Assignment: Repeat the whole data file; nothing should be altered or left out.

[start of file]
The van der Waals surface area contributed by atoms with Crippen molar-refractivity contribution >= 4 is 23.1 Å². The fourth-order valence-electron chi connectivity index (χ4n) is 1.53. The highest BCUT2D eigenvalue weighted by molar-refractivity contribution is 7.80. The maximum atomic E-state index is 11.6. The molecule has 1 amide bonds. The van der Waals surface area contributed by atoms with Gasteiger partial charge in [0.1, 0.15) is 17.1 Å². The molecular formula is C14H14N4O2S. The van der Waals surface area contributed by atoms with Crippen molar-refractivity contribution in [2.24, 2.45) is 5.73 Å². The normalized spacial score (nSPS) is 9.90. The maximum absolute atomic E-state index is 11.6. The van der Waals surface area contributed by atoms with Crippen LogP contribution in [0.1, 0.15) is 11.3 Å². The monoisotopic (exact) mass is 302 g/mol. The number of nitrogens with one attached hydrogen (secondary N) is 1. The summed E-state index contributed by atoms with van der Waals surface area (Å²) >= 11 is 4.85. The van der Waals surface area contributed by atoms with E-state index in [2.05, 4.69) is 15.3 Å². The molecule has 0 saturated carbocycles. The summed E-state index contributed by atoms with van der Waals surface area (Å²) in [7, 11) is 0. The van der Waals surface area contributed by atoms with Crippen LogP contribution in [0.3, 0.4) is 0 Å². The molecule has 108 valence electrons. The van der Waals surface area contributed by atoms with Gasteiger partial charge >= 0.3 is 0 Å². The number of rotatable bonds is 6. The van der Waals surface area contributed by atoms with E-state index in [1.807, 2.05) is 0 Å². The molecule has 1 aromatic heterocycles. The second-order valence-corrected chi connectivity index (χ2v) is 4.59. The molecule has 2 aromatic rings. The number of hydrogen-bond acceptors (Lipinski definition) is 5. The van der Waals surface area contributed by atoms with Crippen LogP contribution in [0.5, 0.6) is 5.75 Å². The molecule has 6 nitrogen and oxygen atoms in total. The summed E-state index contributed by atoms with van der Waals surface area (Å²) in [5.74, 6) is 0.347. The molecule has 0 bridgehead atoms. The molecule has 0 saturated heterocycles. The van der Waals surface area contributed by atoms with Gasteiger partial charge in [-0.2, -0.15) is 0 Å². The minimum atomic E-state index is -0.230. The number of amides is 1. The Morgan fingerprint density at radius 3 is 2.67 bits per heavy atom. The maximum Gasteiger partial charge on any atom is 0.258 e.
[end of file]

The van der Waals surface area contributed by atoms with Crippen molar-refractivity contribution >= 4 is 23.1 Å². The fourth-order valence-electron chi connectivity index (χ4n) is 1.53. The highest BCUT2D eigenvalue weighted by molar-refractivity contribution is 7.80. The maximum atomic E-state index is 11.6. The molecule has 1 amide bonds. The van der Waals surface area contributed by atoms with Gasteiger partial charge in [0.1, 0.15) is 17.1 Å². The molecular formula is C14H14N4O2S. The van der Waals surface area contributed by atoms with Crippen molar-refractivity contribution in [2.24, 2.45) is 5.73 Å². The normalized spacial score (nSPS) is 9.90. The maximum absolute atomic E-state index is 11.6. The van der Waals surface area contributed by atoms with Crippen LogP contribution in [0.1, 0.15) is 11.3 Å². The monoisotopic (exact) mass is 302 g/mol. The number of nitrogens with one attached hydrogen (secondary N) is 1. The summed E-state index contributed by atoms with van der Waals surface area (Å²) >= 11 is 4.85. The van der Waals surface area contributed by atoms with E-state index in [2.05, 4.69) is 15.3 Å². The molecule has 0 saturated carbocycles. The summed E-state index contributed by atoms with van der Waals surface area (Å²) in [7, 11) is 0. The van der Waals surface area contributed by atoms with Crippen LogP contribution in [0.3, 0.4) is 0 Å². The molecule has 108 valence electrons. The van der Waals surface area contributed by atoms with Gasteiger partial charge >= 0.3 is 0 Å². The number of rotatable bonds is 6. The van der Waals surface area contributed by atoms with E-state index in [1.807, 2.05) is 0 Å². The molecule has 1 aromatic heterocycles. The second-order valence-corrected chi connectivity index (χ2v) is 4.59. The molecule has 2 aromatic rings. The number of hydrogen-bond acceptors (Lipinski definition) is 5. The van der Waals surface area contributed by atoms with Crippen LogP contribution in [0.5, 0.6) is 5.75 Å². The molecule has 6 nitrogen and oxygen atoms in total. The summed E-state index contributed by atoms with van der Waals surface area (Å²) in [5.74, 6) is 0.347. The molecule has 0 bridgehead atoms. The molecule has 0 saturated heterocycles. The van der Waals surface area contributed by atoms with Gasteiger partial charge in [-0.2, -0.15) is 0 Å². The minimum atomic E-state index is -0.230. The number of amides is 1. The Morgan fingerprint density at radius 3 is 2.67 bits per heavy atom. The maximum Gasteiger partial charge on any atom is 0.258 e.